Spatiotemporal coupling of attosecond pulses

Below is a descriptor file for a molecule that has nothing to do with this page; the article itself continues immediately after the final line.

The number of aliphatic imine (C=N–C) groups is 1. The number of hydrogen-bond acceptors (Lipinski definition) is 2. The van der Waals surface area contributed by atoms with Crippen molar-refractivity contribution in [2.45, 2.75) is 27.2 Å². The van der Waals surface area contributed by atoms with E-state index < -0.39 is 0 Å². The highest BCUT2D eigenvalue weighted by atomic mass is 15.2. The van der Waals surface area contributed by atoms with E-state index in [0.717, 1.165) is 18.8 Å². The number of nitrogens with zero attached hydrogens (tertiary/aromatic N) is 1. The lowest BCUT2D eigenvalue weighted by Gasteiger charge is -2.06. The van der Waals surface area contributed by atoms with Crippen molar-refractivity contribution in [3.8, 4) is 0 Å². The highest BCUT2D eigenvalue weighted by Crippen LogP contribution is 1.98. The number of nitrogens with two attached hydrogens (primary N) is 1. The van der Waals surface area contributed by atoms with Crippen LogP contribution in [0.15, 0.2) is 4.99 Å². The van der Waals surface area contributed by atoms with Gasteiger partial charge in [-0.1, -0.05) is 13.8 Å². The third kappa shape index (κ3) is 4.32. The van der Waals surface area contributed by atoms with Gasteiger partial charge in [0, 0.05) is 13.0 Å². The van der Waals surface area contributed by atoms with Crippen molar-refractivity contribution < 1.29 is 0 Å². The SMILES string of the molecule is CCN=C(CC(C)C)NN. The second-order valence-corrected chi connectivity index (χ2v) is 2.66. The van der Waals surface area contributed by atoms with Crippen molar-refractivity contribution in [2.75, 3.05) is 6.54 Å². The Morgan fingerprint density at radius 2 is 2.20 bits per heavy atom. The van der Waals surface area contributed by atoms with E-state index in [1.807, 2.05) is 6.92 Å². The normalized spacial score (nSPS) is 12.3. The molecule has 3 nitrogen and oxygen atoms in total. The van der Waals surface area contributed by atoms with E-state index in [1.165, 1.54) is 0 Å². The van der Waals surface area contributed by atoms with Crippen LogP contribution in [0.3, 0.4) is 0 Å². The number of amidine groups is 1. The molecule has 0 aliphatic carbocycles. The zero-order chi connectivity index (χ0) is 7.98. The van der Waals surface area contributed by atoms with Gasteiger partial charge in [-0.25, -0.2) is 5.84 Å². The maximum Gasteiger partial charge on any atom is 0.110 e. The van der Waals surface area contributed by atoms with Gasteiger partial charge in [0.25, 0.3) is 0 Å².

Attosecond pulses in the extreme ultraviolet (XUV) spectral range are today routinely generated via high-order harmonic generation (HHG), when intense ultrashort laser pulses are focused into a gaseous generation medium. The effect is most easily understood in a semi-classical picture . An electron can tunnel ionize from the distorted atomic potential, pick up kinetic energy in the laser field, potentially return to its parent ion and recombine. The excess energy is emitted as XUV photon. The process repeats for every half-cycle of the driving field, resulting in a train of attosecond pulses and in the frequency domain in the well-known, odd-order comb of harmonics. Two main families of electron trajectories leading to the same photon energy can be distinguished into “short” and “long”, according to their time of travel in the continuum. Due to the complicated nature of the HHG process, attosecond pulses usually cannot be separated into their temporal and spatial profiles, but instead have strong chromatic aberration and are spatio-temporally coupled [2-4].